Did you know that FREDERIC PIGNON, one of the greatest horsemen in the world, GETS OFF if he feels any tension coming up in his horse? ANY TENSION? ANY TIME? And he does that because he’s looking for a happy expressive horse who’s turning themselves inside out to be with him and any tension will get in the way of that.
I was tickled pink for what I’d been teaching for so long, to be validated by someone I admire so much. 🙂
Believe it or not, the act of actually getting on a horse, mounting up, has the vast majority of riders experiencing their first Not Quite Right in the saddle, even if it’s subtle.
For all but two of the many, many people I have gone through this exercise with, (including some very, very advanced riders) there were only two who experienced no moment of vulnerability as they got on their horse – hundreds and hundreds of people and only TWO had no Not Quite Rights as they mounted up.
This vulnerability that you’ll see in the video is one of two sources of Not Quite Right when you are getting on.
The other source of Not Quite Right is your horse themselves. If your horse is not in their Comfort Zone about being mounted, then it is unlikely you will be.
For your horse, you will be working with the three stages again:
1. RELEASING any old stresses about a person getting on them, by backing off at every Not Quite Right – all the way to getting off again if you have to – and waiting for The Chew, which could take a while on a release. Be open to notice ALL the ways in which you experience that early warning signal that something is Not Quite Right, that we’ve gone through over and over again in previous lessons and don’t need to this time. 🙂
2. RE-LEARNING how to stand still and politely while you get on, which means listening to your Not Quite Rights to help you notice the baby steps your horse needs for getting this task completed happily.
3. RE-PROGRAMMING standing still happily and politely into AUTO-PILOT by feeling inside yourself, soaking up and appreciating the good feelings.
Here’s a video to eliminate your side of the mounting Not Quite Rights and to world class horsemanship.
Here are a couple of practical tips that I missed on the video…
1. When you are getting on, have the tip of your toe pointed in the space behind your horse’s elbow, that way you won’t jab them with your foot as you get on.
2. If you are mounting from the left, your right hand is over the other side of the FRONT of your saddle, so that your body weight there is helping even out the weight of your body in the stirrup as quickly as possible. Western riders have the horn in the way, so just keep in mind your goal of pulling on your horse’s back as little as possible.
3. These days I actually pull downwards with the stirrup or the front of my saddle on the OTHER side away from me. In my western saddle I pull down on the front of my stirrup leather or the front of the skirt, to balance my weight in the saddle as I come up. If we do that properly it eliminates saddle movement and pulling on our horse’s back.
Keys to Success
1. Every step of the mounting process should feel good and secure, so listen carefully inside yourself ALL the way.
Listening inside yourself is the biggest key to success. Listening inside will enable you to notice Not Quite Rights earlier and when they are smaller. That is, your horse can communicate with you more easily – they don’t have to shout. And we don’t want horses to have to shout while we are riding them, do we?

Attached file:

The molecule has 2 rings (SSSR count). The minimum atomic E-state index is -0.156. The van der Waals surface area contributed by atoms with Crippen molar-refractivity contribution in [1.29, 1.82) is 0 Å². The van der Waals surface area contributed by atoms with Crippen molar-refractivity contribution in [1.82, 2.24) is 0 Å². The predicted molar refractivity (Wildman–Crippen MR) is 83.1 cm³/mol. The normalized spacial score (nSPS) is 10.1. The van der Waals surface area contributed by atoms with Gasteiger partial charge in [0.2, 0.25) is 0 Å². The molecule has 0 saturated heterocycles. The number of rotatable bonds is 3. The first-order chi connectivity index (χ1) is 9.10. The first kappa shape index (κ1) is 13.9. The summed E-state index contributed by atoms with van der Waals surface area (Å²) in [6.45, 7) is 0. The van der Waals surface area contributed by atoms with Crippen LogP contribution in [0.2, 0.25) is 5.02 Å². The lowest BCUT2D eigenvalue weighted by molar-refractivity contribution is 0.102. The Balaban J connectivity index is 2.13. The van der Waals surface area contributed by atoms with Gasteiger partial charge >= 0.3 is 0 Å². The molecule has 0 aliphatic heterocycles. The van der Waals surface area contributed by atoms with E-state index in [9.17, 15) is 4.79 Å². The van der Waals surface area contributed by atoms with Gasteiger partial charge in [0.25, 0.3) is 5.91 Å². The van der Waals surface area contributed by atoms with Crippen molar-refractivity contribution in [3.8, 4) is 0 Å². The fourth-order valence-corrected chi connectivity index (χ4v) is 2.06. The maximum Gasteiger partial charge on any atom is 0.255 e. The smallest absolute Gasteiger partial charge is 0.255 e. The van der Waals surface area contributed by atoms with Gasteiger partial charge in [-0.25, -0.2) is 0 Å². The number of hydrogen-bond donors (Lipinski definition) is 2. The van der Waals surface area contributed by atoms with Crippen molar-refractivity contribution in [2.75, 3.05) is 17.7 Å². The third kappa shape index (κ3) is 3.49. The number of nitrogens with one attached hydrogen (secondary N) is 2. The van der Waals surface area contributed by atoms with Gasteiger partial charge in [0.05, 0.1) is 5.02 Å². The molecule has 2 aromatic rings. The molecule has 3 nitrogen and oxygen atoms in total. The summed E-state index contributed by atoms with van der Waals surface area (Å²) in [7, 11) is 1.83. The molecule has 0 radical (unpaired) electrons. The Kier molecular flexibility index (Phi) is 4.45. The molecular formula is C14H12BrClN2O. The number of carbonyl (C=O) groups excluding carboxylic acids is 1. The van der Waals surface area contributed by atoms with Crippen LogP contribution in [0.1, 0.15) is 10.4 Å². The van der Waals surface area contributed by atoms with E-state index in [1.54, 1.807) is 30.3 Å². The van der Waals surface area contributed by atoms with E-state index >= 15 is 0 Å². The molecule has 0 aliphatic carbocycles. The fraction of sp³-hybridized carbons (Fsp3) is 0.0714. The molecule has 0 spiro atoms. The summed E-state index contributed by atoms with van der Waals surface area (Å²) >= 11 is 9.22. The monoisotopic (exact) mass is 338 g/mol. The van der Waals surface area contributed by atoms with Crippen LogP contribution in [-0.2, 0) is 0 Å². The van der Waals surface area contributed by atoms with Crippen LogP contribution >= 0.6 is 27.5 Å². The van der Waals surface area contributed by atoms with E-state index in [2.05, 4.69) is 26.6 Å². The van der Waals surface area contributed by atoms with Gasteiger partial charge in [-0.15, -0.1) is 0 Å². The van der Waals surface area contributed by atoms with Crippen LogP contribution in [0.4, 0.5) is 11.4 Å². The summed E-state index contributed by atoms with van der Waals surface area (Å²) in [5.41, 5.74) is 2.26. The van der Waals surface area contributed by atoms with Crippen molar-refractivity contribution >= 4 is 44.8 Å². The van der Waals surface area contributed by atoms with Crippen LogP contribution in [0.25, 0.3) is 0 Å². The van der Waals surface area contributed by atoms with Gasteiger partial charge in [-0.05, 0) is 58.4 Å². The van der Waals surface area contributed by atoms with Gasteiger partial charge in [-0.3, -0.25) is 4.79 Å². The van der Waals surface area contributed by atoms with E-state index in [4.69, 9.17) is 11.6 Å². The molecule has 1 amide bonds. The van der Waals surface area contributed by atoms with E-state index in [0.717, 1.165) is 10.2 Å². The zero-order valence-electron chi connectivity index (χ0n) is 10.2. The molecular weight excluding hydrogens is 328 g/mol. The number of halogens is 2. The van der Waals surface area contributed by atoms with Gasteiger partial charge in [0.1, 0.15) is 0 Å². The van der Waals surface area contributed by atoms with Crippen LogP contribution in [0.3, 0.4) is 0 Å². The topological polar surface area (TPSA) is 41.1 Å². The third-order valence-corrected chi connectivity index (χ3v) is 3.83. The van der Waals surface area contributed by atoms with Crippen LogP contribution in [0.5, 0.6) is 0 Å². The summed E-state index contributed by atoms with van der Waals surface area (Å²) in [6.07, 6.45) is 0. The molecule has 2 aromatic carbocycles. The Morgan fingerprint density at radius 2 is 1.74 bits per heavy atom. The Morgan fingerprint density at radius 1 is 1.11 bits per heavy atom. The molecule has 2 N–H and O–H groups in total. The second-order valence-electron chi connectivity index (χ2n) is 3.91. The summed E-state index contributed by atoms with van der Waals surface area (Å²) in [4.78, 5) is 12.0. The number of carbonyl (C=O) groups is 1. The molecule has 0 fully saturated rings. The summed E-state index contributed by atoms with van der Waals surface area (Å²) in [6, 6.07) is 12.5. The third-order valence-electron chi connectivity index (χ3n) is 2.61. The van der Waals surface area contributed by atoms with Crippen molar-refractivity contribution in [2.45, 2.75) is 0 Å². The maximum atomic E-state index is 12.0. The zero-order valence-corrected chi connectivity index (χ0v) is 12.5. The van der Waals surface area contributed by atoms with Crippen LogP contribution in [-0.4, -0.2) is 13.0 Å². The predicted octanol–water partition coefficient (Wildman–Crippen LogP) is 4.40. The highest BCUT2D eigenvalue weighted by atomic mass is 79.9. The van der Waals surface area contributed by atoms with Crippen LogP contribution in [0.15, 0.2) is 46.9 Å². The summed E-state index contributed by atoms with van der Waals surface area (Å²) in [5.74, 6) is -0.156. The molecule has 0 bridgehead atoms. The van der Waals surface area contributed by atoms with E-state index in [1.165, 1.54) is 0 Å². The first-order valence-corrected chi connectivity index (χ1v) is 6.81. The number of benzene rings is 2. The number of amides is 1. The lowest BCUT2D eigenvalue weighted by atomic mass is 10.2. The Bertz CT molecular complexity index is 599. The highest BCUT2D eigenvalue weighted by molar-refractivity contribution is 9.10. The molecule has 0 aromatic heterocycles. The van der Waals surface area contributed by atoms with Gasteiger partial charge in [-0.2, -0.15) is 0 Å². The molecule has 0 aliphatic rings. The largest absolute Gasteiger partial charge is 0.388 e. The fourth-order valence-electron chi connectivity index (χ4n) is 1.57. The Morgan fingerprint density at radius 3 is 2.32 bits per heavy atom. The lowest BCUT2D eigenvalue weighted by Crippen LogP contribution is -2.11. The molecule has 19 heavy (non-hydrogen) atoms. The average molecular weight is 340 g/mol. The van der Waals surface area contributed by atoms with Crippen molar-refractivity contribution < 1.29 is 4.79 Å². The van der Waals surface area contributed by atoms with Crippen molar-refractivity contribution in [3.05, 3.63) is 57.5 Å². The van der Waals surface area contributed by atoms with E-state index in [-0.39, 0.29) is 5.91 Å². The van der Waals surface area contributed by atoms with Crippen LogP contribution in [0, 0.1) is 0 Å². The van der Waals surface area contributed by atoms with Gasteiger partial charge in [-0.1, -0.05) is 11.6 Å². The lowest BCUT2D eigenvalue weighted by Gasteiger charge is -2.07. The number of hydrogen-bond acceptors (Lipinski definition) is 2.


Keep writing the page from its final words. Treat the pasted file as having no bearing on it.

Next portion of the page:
Back off, take the pressure off, even get off when you feel a Not Quite Right and, while you are listening inside with soft eyes if you need them – wait for The Chew. This will allow your horse to process and get rid of any old resistance or trauma and will also create the space for you to understand any changes that you may need to make.
2. If you have any trouble with the strength to mount up, then get your good posture and lock in those core muscles before you put your foot in the stirrup and keep them locked all the way up. Then rub your head and your tummy in different directions. … Just kidding about rubbing your head!
3. If your horse is walking off while you are mounting there are two possibilities – either they don’t want you to get on yet for a number of possible reasons – or they don’t understand that you want them to stand still.
If they don’t want you to get on yet, then back off and wait for The Chew with a Quiet Mind and get the insights that you need for change. This lesson with a Quiet Mind for problem solving might help.
If you think they just don’t understand that you want them to stand still, then going back to this lesson Preparation for mounting – manouvering them around the mounting block will help.
IF and only if you are absolutely sure that your horse just needs standing still explained differently, then you can also step off the mounting block and walk to their hind end holding the rein as you go there, saying “no thankyou, I would like you to come back here” and line them back up at the mounting block. This is the same manouvre that Valezka was doing with Topacio in this lesson about “pay attention to me please in a halter”.
Take care that yielding their hindquarters like that be an explanation only, because for many horses this manouvre was used as a punishment to make them stand still – and we wouldn’t want to do bully them into standing at the mounting block if they had a Not Quite Right.
Get in touch with me if you simply cannot figure it out.
4. For sheer even-ness for you and your horse, it’s a good idea to get on from both sides of your horse. The only reason we all learned to get on from the same side all the time is that when the military were all lined up in a row, mounting from the same side was the only way to get on without knocking each others heads off. Hmmm… no reason for US then, hey? That’s a very good reason for using your version of Magic to get your co-ordination happening from the other side first! 🙂